“Transformers: Age of Extinction” Review


“Dad, we can’t go home. They blew it up.”

Transformers: Age of Extinction doesn’t deserve a star rating. It’s so mind-bogglingly stupid and mindless at times that the film should only receive a half a star, if that. But, other times, the film is soo batshit insane and absurd that you can’t help but watch in total awe and amazement and not be impressed. I’m so torn by this movie that it’s ridiculous. But, no matter what your thoughts on the franchise as a whole are, you can’t deny that whoever replaces Bay as the director for the next film has some MASSIVE shoes to fill.

Speaking of Bay, this is easily the definitive Michael Bay movie; it even manages to top his 2003 sequel Bad Boys 2 in total “Bay-ness”. I have never seen so much senseless destruction presented on-screen before and in such a manner that I’m even having a hard time describing it. It’s not bleak and depressing like Dark of the Moon or fun and playful like the first film. No, no, no…Age of Extinction is in its own damn category of craziness. Think Pacific Rim mixed with the likes of Crank: High Voltage. This film tries soo hard to feel like a once in a lifetime event that it actually turns out being one, even if the story doesn’t support this wild vision that Bay had for the film.

In fact, the films plot is pretty simple; a shady black-ops organization attempts to hunt down the remaining Transformers so that they can create their own from the DNA of the fallen robots from the Chicago incident. But, a single father stumbles upon one of the Transformers in hiding, causing him, his daughter, and her boyfriend to get caught up in a secret war. Simple enough right? Well, when it comes to a Michael Bay movie, there’s always more than meets to eye (sorry, I couldn’t help it).

The lead villain, Lockdown, is where the film starts wearing its stupidity proudly. It would have been alright just to have him be a badass bounty hunter, but to work with the humans, specifically Kelsey Grammer? I mean, come on. First off, how did they even come in contact to make this “deal” to take out the Transformers? It’s not like they had a lovely long-distance phone call, right? But, you know, fuck me sideways, because the film doesn’t give a rats ass if you realize that or not. So, like the plot of the film, I’ll move on.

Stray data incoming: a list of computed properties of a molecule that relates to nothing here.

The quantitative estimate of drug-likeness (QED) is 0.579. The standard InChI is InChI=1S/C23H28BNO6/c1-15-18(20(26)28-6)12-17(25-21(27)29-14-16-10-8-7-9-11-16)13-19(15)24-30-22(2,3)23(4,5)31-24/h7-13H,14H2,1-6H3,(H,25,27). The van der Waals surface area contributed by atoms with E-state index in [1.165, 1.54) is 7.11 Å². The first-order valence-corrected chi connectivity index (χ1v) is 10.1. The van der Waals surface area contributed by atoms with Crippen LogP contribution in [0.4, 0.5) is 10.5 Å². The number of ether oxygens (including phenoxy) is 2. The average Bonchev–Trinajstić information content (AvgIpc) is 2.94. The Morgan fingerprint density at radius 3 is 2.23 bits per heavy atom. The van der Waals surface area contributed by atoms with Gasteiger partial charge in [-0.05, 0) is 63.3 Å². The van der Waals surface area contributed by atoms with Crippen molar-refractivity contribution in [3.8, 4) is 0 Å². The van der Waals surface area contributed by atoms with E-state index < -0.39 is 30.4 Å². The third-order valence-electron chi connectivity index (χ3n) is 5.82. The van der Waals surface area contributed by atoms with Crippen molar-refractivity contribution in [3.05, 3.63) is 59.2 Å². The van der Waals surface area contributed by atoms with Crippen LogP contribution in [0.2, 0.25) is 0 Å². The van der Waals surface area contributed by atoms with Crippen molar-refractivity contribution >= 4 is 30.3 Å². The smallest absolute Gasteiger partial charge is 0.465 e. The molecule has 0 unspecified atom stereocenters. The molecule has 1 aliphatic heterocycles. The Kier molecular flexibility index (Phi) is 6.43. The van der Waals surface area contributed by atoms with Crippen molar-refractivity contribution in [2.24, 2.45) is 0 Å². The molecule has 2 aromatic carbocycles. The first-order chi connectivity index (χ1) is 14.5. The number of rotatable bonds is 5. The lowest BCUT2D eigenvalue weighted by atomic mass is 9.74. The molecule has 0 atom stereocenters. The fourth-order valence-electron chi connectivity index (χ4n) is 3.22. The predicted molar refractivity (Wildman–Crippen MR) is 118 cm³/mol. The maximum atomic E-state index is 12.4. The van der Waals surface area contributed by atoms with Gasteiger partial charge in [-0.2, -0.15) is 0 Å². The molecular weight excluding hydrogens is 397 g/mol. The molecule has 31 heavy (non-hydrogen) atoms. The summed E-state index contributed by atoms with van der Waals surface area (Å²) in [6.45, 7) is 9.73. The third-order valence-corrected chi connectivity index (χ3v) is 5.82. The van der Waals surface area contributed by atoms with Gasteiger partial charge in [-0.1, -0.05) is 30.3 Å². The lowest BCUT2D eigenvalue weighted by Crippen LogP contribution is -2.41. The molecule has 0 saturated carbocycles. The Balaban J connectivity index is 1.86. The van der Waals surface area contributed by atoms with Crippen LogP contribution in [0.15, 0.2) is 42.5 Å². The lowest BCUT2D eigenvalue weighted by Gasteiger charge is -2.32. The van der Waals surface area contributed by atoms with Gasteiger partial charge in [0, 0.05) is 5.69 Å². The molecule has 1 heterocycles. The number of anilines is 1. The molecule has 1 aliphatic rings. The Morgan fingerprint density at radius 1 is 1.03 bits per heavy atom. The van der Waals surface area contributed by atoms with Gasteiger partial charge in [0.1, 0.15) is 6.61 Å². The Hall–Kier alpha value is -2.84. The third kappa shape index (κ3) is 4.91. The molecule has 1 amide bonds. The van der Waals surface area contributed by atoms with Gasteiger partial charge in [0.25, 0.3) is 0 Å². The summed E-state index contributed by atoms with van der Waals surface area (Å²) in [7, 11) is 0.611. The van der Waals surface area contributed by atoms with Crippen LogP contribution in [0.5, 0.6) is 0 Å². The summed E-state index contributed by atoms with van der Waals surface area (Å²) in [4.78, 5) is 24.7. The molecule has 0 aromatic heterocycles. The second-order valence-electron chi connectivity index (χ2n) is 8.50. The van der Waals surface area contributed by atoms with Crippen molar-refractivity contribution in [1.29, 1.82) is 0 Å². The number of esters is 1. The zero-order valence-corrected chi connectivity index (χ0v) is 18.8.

Next, the film sets up what the audience is led to believe will become the “true” lead villain with this massive set-up and the fact that, you know, the films plot changes because of this character and his motivations. But nope, I guess we’ll just have to deal with the bland villain that’s only purpose is to capture Optimus Prime. “What’s he supposed to do with him after that? And what about that other villain?” you might ask. To which Michael Bay responds, “Hahahaha, your guess is as good as mine. Maybe the sequel will…BAM!!!!!! Did you see that explosion?”.

Enough with the villains. Let’s focus on the humans. The first hour or so of the film is spent building up certain characters that we assume we’ll follow and learn more about as the film progresses. Wrong. Mark Wahlberg‘s character is really one-note: try to act smart, be an asshole to his daughters boyfriend, and constantly talk about how cool the alien gun that he has is.

Speaking of the boyfriend, it’s revealed that he’s older than his girlfriend and that it’s illegal to be with her due to her age (I didn’t know Michael Bay wanted to add some elements of his life into the story…). All kidding aside, that was kind of creepy and as a father, I’d be furious about that. But not Walhberg, because one scene later they’re all “buddy-buddy”. I guess that’s not really a big deal at all.